It’s no secret that I’m a big fan of Viptela’s SD-WAN technology. I presented at their FutureWan SD-WAN Virtual Summit. I talked about my experience with their solution in my video series on SD-WAN. I’ve been an SD-WAN evangelist for some time.
At the same time, I’ve not been a big fan of Cisco’s competing iWan offering — a cobbled-together collection of technologies which have been marketed as SD-WAN. Two months ago, I wrote about Cisco’s growing identity crisis as it relates to SD-WAN with Viptela’s solution in mind.
Now that Cisco has announced the purchase of Viptela for $610M in cash, what does this mean for the future of Cisco, Viptela, and SD-WAN?
First, the SD-WAN space is crowded. With more than two dozen vendors, every one that touches the WAN markets an “SD-WAN” solution. Now that Cisco has a viable SD-WAN offering, I expect the market to thin and for definitions to become more clear.
There are a few things Cisco must do. First, they must tightly integrate Viptela’s software into their WAN offerings. They cannot treat Viptela as a different business unit that runs independently like they did with Meraki. Cisco’s entire WAN portfolio must run Viptela’s SD-WAN software and it must happen fast.
Second, they must embrace the culture of customer focus that has been so attractive at Viptela. In recent years, Cisco has adopted a posture among their technical teams in which they tell their customers what they need instead of listening to customers. For example, in a meeting with high-level Cisco engineers, we had to justify running BGP on a WAN router. We needed to dynamically distribute routing information from our sites — not an unlikely use case.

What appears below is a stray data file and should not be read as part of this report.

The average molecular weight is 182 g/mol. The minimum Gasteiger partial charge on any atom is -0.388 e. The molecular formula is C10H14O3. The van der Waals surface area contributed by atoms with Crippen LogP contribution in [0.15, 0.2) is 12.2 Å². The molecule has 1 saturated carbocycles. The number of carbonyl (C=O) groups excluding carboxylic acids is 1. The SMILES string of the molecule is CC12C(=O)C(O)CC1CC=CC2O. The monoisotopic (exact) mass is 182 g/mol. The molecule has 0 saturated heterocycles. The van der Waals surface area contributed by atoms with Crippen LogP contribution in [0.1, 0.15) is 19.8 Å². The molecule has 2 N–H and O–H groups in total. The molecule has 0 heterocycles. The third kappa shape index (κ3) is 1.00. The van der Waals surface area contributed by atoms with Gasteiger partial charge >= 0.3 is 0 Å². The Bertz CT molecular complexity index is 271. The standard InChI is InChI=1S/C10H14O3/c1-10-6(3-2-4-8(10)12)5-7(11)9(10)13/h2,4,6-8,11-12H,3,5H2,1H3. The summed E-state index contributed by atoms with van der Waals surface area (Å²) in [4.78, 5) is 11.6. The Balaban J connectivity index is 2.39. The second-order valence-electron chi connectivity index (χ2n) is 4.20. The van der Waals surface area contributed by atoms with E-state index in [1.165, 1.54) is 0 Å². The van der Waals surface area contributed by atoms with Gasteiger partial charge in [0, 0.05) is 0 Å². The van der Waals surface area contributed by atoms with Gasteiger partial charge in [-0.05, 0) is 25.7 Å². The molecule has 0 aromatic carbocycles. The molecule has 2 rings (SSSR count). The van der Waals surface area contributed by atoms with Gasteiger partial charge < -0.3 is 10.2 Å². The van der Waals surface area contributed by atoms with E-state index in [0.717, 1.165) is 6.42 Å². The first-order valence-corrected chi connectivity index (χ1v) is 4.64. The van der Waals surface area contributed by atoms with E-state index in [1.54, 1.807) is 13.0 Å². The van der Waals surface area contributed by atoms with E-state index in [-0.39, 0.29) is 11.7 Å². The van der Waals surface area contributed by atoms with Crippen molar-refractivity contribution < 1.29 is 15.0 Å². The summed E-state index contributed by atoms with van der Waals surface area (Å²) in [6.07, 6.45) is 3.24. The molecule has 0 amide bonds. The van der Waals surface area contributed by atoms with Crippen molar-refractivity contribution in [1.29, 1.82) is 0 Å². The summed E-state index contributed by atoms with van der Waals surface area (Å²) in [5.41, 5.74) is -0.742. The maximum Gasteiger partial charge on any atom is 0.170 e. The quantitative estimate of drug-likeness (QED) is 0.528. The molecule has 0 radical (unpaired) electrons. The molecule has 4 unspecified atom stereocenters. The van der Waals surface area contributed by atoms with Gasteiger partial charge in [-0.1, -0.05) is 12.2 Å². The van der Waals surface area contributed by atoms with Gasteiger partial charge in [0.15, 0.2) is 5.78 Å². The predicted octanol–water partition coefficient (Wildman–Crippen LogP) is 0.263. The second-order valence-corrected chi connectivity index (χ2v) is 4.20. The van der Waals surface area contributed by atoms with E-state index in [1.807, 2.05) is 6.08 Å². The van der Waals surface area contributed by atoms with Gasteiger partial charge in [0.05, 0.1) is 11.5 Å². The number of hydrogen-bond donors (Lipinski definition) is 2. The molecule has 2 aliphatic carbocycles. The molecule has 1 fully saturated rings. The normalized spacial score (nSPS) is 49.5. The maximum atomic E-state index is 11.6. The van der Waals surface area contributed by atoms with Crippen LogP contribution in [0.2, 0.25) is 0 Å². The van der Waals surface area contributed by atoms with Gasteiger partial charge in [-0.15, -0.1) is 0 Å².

Most importantly, Cisco must continue the innovation that Viptela began. Although the technology a huge step forward, there is much work yet to do. The user interface of Viptela’s management console could use some improvement. Better visibility into traffic flows and path selection would be helpful. Viptela needs to refine their cloud deployment models and make it easier for customers to extend their infrastructure into the cloud.
I’ve been critical of Cisco in recent months, yet I choose to remain hopeful. I’m hopeful that the meteoric rise of SD-WAN has shaken Cisco out of their complacency. I’m hopeful that they will fully integrate Viptela technology into their WAN routing platforms. And I’m hopeful that customers will see not only technology benefits, increased operational efficiency, and security, but also overall cost savings, from implementing Viptela’s (now Cisco’s) SD-WAN technologies for years into the future.
A girl can dream, can’t she?